Alcohol & Other Drug Assistance Program (ADAP)

Risky use of alcohol and other drugs is considered America’s #1 public health problem.* Many factors can contribute to early substance misuse including; family history, psychological factors, and environmental factors.  The Alcohol & Other Drug Assistance Program (ADAP) is designed to provide early identification and interventions for students who use alcohol or other drugs. Early recognition of substance misuse or dependence provides an individual with a greater chance for addiction recovery.

ADAP is a counseling and information program for students who are concerned about their drinking or use of other drugs, about a friend's use/abuse, or about drug or alcohol use in their family.

We provide comprehensive services including:

  • Evaluation and Assessment
  • Consultation and outreach
  • Brief Motivational Interviewing
  • Individual Counseling
  • Intoxicated Driver Resources (IDRC)
  • Psychiatric care for co-occurring disorders
  • Treatment referrals
  • Family Support Services
  • Nicotine Dependence Assessment and Referral
  • Coordination with professional assistance programs including NJ Lawyers Assistance Program, Pharmacy Assistance Program, and Professional Assistance Program

Recovery Housing and Support

  • Application for Recovery Housing
  • Early Recovery Groups
  • On Campus 12-Step Meetings
  • Recovery Activities



Confidentiality at ADAP

  1. Will my academic program find out I am going to counseling?

Not without your permission. While ADAP is a part of Rutgers University, information about any student who participates in our program is not released to any other part of the Rutgers community (i.e., faculty, staff, etc.) without the permission of the student involved.

  1. What would happen if my mother or father called ADAP?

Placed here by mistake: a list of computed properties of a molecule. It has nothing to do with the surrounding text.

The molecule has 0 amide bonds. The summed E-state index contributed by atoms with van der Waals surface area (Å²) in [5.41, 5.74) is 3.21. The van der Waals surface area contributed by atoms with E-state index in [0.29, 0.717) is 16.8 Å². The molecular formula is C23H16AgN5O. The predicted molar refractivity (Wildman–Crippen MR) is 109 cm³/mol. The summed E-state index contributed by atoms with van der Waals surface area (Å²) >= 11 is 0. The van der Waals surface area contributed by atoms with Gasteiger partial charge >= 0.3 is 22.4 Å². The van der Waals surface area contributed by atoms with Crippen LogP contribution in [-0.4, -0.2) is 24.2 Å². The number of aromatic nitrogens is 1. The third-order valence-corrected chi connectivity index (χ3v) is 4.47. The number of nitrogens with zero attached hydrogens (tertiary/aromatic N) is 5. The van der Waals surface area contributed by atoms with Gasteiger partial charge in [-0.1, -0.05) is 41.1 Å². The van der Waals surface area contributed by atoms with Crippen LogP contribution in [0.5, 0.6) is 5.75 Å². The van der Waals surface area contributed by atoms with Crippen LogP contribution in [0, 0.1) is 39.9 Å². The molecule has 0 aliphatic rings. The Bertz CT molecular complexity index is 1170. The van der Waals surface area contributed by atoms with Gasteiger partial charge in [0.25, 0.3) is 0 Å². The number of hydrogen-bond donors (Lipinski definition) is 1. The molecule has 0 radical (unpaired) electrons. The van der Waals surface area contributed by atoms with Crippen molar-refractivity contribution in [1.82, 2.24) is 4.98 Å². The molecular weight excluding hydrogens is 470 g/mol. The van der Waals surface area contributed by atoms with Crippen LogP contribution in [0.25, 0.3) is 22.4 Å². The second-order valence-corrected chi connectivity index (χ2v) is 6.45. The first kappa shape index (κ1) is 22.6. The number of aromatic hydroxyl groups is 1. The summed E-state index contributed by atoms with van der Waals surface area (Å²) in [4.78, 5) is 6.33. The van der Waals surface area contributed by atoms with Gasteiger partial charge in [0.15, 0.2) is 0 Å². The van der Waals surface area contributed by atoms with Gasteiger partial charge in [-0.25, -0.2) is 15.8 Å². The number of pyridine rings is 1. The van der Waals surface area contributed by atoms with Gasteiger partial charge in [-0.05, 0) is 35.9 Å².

If we had your permission to speak with them, we would do so, and would be restricted to information that you allowed us to discuss with them. If we did not have your permission to speak with them, we would not acknowledge your presence in the program.

  1. Are there any circumstances that information about my being in counseling would be disclosed?

There are a few special circumstances where information would be released. These circumstances include:

  • If you are assessed as possibly harming yourself or others
  • If you experience a medical emergency while attending the program
  • If you provide information that the welfare of a child in your custody is endangered
  • If we receive a special court order or subpoena of your records from a judge. (This is very rare as Federal government has specific guidelines that only allow this to happen in special circumstances)

A more complete explanation of confidentiality is contained in our Confidentiality Mandate. 

  1. Confidentiality Mandate:

This program is required to communicate to each client that federal law and regulations protect the confidentiality of alcohol and drug abuse patient records. A summary of the laws and regulations must be given to each client.


Confidentiality of Alcohol and Drug Abuse Patient Records:

The confidentiality of alcohol and drug abuse patient records maintained by this program is protected by federal laws and regulations. Generally, the program may not say to a person outside the program that a person attends the program, or disclose any information including identifying a client as an alcohol or drug user UNLESS:

  • the client consents in writing;
  • the disclosure is allowed by a court order;
  • If you provide information that the welfare of a child or elderly adult is endangered;
  • the disclosure is made to medical personnel in a medical emergency, or to qualified personnel for research, audit, or program evaluation; or
  • the disclosure occurs between the ADAP Staff, and CAPS Staff of the Rutgers University Health Services, for the purpose of coordinating a treatment plan.

Violations of the federal laws and regulations by a program are a crime. Suspected violations may be reported to appropriate authorities in accordance with federal regulations.

Federal laws and regulations do not protect any information about a crime committed by a client either to the program or against any person who works for the program or about any threat to commit such a crime.

Federal laws and regulations do not protect any information about suspected child abuse or neglect from being reported under state law to appropriate state or local authorities. (See 42 U.S.C. 290dd-3 and 42 U.S.C. 290ee-3 for federal laws and 42 CFR - Part 2 for federal regulations.)